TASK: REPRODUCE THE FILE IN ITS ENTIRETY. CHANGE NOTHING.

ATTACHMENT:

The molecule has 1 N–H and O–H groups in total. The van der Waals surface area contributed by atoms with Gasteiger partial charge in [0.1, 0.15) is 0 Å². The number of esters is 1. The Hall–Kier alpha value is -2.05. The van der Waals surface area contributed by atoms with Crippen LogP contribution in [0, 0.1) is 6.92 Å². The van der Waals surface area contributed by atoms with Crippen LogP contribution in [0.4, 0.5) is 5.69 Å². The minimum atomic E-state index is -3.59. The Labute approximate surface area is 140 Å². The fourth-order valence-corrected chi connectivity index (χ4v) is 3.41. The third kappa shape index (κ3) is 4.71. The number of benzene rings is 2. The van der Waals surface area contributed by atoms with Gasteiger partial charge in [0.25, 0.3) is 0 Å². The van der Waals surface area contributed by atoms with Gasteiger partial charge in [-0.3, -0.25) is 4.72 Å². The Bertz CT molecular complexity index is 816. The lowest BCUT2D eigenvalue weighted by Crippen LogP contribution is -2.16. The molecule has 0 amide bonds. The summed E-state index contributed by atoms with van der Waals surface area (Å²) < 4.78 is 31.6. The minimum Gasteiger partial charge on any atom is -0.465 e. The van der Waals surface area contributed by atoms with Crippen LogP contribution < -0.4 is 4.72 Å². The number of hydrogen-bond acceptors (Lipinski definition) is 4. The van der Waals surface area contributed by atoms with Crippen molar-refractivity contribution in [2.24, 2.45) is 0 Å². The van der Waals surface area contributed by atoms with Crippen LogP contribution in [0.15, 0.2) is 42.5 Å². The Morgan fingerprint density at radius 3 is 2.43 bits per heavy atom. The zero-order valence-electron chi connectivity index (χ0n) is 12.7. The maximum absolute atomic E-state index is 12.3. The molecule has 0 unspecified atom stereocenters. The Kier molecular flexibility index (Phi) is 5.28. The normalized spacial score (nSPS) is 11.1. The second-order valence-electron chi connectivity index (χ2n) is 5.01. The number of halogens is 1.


The molecule has 1 N–H and O–H groups in total. The van der Waals surface area contributed by atoms with Gasteiger partial charge in [0.1, 0.15) is 0 Å². The number of esters is 1. The Hall–Kier alpha value is -2.05. The van der Waals surface area contributed by atoms with Crippen LogP contribution in [0, 0.1) is 6.92 Å². The van der Waals surface area contributed by atoms with Crippen LogP contribution in [0.4, 0.5) is 5.69 Å². The minimum atomic E-state index is -3.59. The Labute approximate surface area is 140 Å². The fourth-order valence-corrected chi connectivity index (χ4v) is 3.41. The third kappa shape index (κ3) is 4.71. The number of benzene rings is 2. The van der Waals surface area contributed by atoms with Gasteiger partial charge in [0.25, 0.3) is 0 Å². The van der Waals surface area contributed by atoms with Gasteiger partial charge in [-0.3, -0.25) is 4.72 Å². The Bertz CT molecular complexity index is 816. The lowest BCUT2D eigenvalue weighted by Crippen LogP contribution is -2.16. The molecule has 0 amide bonds. The summed E-state index contributed by atoms with van der Waals surface area (Å²) < 4.78 is 31.6. The minimum Gasteiger partial charge on any atom is -0.465 e. The van der Waals surface area contributed by atoms with Crippen LogP contribution < -0.4 is 4.72 Å². The number of hydrogen-bond acceptors (Lipinski definition) is 4. The van der Waals surface area contributed by atoms with Crippen molar-refractivity contribution in [2.24, 2.45) is 0 Å². The van der Waals surface area contributed by atoms with Crippen LogP contribution in [0.15, 0.2) is 42.5 Å². The Morgan fingerprint density at radius 3 is 2.43 bits per heavy atom. The zero-order valence-electron chi connectivity index (χ0n) is 12.7. The maximum absolute atomic E-state index is 12.3. The molecule has 0 unspecified atom stereocenters. The Kier molecular flexibility index (Phi) is 5.28. The normalized spacial score (nSPS) is 11.1. The second-order valence-electron chi connectivity index (χ2n) is 5.01. The number of halogens is 1.